Episode #2: Spawn 1

If you’re talking 90’s comics, there’s no getting around Todd McFarlane in general, or his creation Spawn in particular. For better or worse the man and his dark gothic superhero helped define the decade. Most people tend to view both as something to be rather embarrassed by these day, but how does the actual premier issue hold up? Let’s find out together!

Listen to Episode 2: Spawn #1.


You can subscribe to the Council of Geeks podcast, home of 90s Comics Retrial, on iTunes or now at Sticher.

And now for a few choice samples from writer/artist Todd McFarlane.

Our hero, ladies and gentlemen! Don't mind the garter.

Our hero, ladies and gentlemen! Don’t mind the garter.

This is a crowded page done wrong.

This is a crowded page done wrong.

This is a crowded page done right.

This is a crowded page done right.

And this is how you properly jolt back to reality.

And this is how you properly jolt back to reality.

Ladies and gentlemen... our hero? Huh... it's almost like there's something complex going on.

Ladies and gentlemen… our hero? Huh… it’s almost like there’s something complex going on.

Come back in a week when Nathaniel Wayne will take a look at another decade defining artist: Jim Lee, and his work on X-Men #1 and #2.


4 thoughts on “Episode #2: Spawn 1

  1. I was already reading G.I. Joe, X-Men, and a few Batman titles when Image Comics burst onto the scene. A whole group of my friends discovered the Image books around the same time and dove into collecting… for about three months or so. I remember us getting together after school or on weekends for communal reads. Somebody had Spawn and Savage Dragon. Somebody else had WildC.A.T.S. and Shadow Hawk. Somebody had Youngblood. I remember collecting Cyber Force, but I don’t even know if it had come out at the same time as the others. As a result, I read a lot of those early Image comics but didn’t collect them and I barely remember them now. My friends all seemed to bite down harder on these new characters that they were discovering with debut issues, but I didn’t. I thought, why would I read Spawn when I’ve got Batman and Detective Comics? Why would I bother with Youngblood when I’ve been collecting X-Force for a year? Okay, so, every other Image team book was a ripoff of X-Men, but I still followed Cyber Force and WildC.A.T.s for a while, and then Storm Watch and Wetworks, which–while not always good–at least had their own individual style and feel.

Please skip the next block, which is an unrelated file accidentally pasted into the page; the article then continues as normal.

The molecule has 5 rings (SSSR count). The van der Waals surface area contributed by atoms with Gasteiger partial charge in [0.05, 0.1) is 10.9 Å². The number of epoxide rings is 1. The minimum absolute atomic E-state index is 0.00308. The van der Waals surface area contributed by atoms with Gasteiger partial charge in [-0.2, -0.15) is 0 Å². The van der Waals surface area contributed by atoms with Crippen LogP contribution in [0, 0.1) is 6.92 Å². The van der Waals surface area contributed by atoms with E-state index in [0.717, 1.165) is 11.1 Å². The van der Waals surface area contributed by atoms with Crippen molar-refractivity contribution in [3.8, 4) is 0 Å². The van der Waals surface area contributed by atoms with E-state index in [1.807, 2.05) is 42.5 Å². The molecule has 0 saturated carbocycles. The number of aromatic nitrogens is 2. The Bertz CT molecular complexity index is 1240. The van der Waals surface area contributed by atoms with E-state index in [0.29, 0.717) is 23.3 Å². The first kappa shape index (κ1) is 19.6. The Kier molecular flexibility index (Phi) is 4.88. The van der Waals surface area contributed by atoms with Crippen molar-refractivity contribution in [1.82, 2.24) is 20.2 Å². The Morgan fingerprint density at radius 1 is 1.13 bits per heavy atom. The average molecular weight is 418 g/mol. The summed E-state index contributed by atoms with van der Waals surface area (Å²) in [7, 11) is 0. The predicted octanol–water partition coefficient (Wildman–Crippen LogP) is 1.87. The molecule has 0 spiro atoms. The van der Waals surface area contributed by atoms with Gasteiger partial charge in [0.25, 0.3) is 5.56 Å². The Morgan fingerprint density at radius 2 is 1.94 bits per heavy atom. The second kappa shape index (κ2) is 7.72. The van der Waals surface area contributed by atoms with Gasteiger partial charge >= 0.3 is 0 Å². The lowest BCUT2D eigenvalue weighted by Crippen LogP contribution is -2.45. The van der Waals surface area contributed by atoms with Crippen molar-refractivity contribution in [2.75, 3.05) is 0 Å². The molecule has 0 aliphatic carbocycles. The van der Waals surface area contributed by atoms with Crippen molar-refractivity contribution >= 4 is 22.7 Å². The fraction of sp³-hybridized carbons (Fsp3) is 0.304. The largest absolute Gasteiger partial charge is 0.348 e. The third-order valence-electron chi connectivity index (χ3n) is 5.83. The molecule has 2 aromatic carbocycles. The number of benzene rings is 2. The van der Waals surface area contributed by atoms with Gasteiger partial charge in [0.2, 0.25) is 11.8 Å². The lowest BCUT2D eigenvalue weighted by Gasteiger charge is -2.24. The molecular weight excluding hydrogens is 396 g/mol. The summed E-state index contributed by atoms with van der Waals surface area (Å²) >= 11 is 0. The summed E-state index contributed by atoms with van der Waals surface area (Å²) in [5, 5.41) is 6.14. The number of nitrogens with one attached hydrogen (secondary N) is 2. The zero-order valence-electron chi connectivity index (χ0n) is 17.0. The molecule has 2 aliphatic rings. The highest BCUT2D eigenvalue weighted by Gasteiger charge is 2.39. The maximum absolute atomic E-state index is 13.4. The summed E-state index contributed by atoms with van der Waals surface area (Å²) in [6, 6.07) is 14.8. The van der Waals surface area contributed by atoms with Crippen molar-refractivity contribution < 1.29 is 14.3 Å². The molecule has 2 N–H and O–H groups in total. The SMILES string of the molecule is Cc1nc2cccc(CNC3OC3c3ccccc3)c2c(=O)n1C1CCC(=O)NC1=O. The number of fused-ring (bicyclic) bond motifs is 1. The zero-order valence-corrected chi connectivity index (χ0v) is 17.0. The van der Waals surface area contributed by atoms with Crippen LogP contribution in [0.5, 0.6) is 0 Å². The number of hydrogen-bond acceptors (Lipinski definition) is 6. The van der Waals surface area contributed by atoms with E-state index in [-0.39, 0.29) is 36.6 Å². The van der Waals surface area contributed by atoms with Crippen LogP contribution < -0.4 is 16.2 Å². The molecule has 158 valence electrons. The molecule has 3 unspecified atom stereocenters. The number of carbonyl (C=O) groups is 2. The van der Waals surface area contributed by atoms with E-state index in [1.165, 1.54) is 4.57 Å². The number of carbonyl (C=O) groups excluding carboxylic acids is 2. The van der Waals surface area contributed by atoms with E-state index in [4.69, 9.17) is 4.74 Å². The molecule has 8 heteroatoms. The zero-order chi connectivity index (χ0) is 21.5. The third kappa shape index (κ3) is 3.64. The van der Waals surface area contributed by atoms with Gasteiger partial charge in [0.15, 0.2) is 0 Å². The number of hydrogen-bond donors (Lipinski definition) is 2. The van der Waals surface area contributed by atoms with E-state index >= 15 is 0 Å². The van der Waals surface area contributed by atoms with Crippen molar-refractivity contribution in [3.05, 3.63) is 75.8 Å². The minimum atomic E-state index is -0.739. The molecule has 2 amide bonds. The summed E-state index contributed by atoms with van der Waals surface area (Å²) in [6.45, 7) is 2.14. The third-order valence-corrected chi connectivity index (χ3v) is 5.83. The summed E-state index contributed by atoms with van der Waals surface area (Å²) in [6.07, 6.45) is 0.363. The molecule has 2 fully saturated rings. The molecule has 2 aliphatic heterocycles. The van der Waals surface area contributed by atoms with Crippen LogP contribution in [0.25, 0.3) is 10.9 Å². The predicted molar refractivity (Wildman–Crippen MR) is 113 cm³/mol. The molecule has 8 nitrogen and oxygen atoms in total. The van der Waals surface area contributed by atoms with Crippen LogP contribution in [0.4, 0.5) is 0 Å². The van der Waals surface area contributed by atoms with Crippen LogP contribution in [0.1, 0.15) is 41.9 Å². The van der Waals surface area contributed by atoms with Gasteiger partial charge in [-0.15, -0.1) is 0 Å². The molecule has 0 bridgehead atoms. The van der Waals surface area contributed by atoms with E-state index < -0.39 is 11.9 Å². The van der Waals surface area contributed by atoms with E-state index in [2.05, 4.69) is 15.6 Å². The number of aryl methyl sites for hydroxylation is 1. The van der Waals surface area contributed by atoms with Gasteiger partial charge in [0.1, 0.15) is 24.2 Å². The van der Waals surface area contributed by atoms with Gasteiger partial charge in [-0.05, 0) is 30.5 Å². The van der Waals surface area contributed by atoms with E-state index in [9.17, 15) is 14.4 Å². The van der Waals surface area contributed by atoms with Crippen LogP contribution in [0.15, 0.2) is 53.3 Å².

None of that really has anything to do with Spawn issue #1 other than explaining why I never owned it when I was the perfect age and audience for such a title. In fact, I hardly remembered anything about the book until hearing your recap. I have much stronger memories of Spawn’s battle with the Violator in issue #2, but that’s it.

    It’s late and I’m tired and I can’t think of a good segue but this was a really good episode, better than the first. I loved how you explained the premise and your comics history in the first episode, but now that we’ve gotten past it, this is a great example of what a typical 90s Comics Retrial episode should be. A detailed-but-not-overdone recap, a humorous but convincing analysis, and probably a fair verdict.


  2. Your coverage of Spawn was surprisingly fair, and more favorable than my own feelings upon my original reading. While I loved McFarlane’s Amazing Spider-Man artwork, I felt he was going off the rails with the adjective-less Spider-Man. Spawn was certainly pretty to look at, but the story left me cold. Extreme heroes, dark-dark-darkety-dark setting, and reprehensible bad guys. Not my cup of tea.


  3. I picked up a lot of the original Image books – as I did a lot of the nascent alternative superhero universes of the decade (Valiant, Impact, Ultraverse, Malibu, etc.) – and the only decent monthlies from that initial batch were probably Spawn and Savage Dragon. The rest were either truly awful or at least so derivative as to hold zero interest for me. True, Spawn had a look derivative of Spider-Man, but the story wasn’t completely different.

    But not particularly well written. I think you do well to praise the things you do about the book and Macfarlane’s art in general. But I do remember at the time having a similar reaction to this that I’d had to his Spider-Man #1. Macfarlane’s not a very good writer. The dialog is lame, the stories are bog standard, and he’s just looking for his next splash page opportunity. Free of editorial oversight, Spawn #1 had an awkward mix of cartoony art and ultra-violence that I didn’t think worked.

    I did keep up with the series for a 18-24 months (and Spawn was one of the few Image books to stay on schedule), but the only stories I give a rat’s ass about are the ones written by other (or I should say, ACTUAL) writers. Sim, Gaiman, Morrison, even Miller. That’s one of the things I hated about the 90s aesthetic – the idea that comics should be art showcases rather than stories.


  4. Ed Moore says:

    In January 2016 I decided to make my way through the Image uncatalogued as I bought them when they were coming out but have read few of the books more than once.

    Month by month I am currently in October 1993. More than the actuals of the art/writing I find I enjoy the reminiscing of where and when I was when I read the books for the first time. Oddly enough the books feel very new as few details stuck with me lo these 20+ years later.

    I am enjoying the podcast, carry on.


Leave a Reply

Fill in your details below or click an icon to log in:

WordPress.com Logo

You are commenting using your WordPress.com account. Log Out /  Change )

Twitter picture

You are commenting using your Twitter account. Log Out /  Change )

Facebook photo

You are commenting using your Facebook account. Log Out /  Change )

Connecting to %s